How to Disappear for the Next Four Years

There's no machine that makes you disappear (yet), but here are some other options.
December 9, 2016, 6:30pm
Illustration by Alex Cook

The election was a month ago, and Trump fans are still exercising their right to gloat about how a bunch of famous liberals said they would move to Canada if Trump won. Of course no one—or almost no one—actually left the US, because that accomplishes nothing. Even if you move to Canada, you still have your own problems to work out, and you'll still have to hear about whatever's happening in the US while you're there. On top of that irritation, you also have to deal with the struggles of being an immigrant in another country, which I know from experience can be a real pain.


So if you just can't handle the horror of watching this administration get its way for four years, don't leave the country. Disappear! Walk away from life altogether for four years, and time warp to January of 2021. Once there, you'll surely be delighted to see benevolent President Joe Biden being sworn in. Or you might have to watch Trump and his new vice president, Robo-Linda McMahon, being anointed in blood atop the smoldering ruins of Capitol Hill, in which case you'll know you should have fucked off for eight years.

Anyway, there's currently no disappearing machine, but the world is full of very real ways that you can isolate yourself, escape the horrors of the wider world, and simply ignore everything until reality conforms to your whims. Then you can come back and act like nothing ever happened. Here's a quick guide.


Pros: Not having to do anything. Family knows where you are.

Cons: Expensive. May cause mental illness.

Just becoming a complete shut-in is the most obvious possibility, and it has a certain allure because it's easy—assuming you're independently wealthy, or completely supported financially by someone who is. Once the money part is squared away, you have to commit to staying off the internet, and avoiding all TV and current news. You can have all your food and groceries delivered, although you'll need to use a landline since you're throwing out your smartphone, and you won't be able to rely on Seamless or Postmates. Other than that, it's four years of books and DVDs if you're lazy, and if you're industrious, you can learn some languages and come up with a unified field theory.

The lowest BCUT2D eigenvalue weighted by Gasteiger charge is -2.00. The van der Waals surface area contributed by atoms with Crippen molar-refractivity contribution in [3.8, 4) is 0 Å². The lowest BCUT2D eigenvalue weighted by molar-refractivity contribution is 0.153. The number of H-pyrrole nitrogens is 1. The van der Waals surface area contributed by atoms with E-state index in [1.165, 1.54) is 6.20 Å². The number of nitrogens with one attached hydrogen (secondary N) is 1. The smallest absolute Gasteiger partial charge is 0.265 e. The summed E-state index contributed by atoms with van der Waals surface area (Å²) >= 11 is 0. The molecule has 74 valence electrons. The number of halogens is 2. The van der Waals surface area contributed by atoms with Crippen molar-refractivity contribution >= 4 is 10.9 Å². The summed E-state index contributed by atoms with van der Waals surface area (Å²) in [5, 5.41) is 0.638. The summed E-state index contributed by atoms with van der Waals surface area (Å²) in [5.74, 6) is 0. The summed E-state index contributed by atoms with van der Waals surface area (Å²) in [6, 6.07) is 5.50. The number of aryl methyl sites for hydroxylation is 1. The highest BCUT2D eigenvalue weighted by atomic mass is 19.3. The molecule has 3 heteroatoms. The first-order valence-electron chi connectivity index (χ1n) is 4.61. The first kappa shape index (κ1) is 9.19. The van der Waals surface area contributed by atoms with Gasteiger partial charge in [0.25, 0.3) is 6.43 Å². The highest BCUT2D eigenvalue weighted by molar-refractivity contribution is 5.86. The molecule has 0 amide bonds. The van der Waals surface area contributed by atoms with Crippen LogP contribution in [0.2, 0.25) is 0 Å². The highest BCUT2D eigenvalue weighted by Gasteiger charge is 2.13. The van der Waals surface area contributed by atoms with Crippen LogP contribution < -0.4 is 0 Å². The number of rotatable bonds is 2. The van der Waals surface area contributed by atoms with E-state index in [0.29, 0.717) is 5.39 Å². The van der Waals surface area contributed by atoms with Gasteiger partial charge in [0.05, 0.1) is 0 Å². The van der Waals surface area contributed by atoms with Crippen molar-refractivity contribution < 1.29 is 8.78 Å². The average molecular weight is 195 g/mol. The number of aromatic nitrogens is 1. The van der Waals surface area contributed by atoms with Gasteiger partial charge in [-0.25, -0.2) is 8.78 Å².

Then again, there's a very real possibility that you'll lose your mind doing this. The majority of hikikomori in Japan—men who have decided to check out of society—have diagnosable mental disorders. Also just living on your own worsens conditions like depression and increases your likelihood of dying from alcoholism, and that doesn't even include the whole not-socializing-with-anyone-or-interacting-with-the-outside-world thing.


Pros: Scenery. Valuable life skills learned.

Cons: Super hard (like really hard). Requires animal slaughter.

You can always move off the grid. If you're rich, like Oscar Isaac's character in Ex Machina, and your plan is to build a futuristic solar-powered home in the wilderness and filter your own pee for drinking water, then your situation is a lot like the hikikomori guys from number 1, and I wish you good luck holding onto your mental health. If, on the other hand, your plan is to create a homestead and farm it, like Faustino Barrientos, the Patagonian hermit farmer (see video above), that seems like a healthier way to spend your time in isolation.

Problem is, survival farming is really hard. Yeah, growing yourself a bunch of vegetables is relatively easy. But one cannot live entirely on kale. I've found estimates that survival farming, meaning growing all your own calories by farming things like beans and potatoes, takes anywhere from 2 to 30 acres, and a lot of backbreaking labor.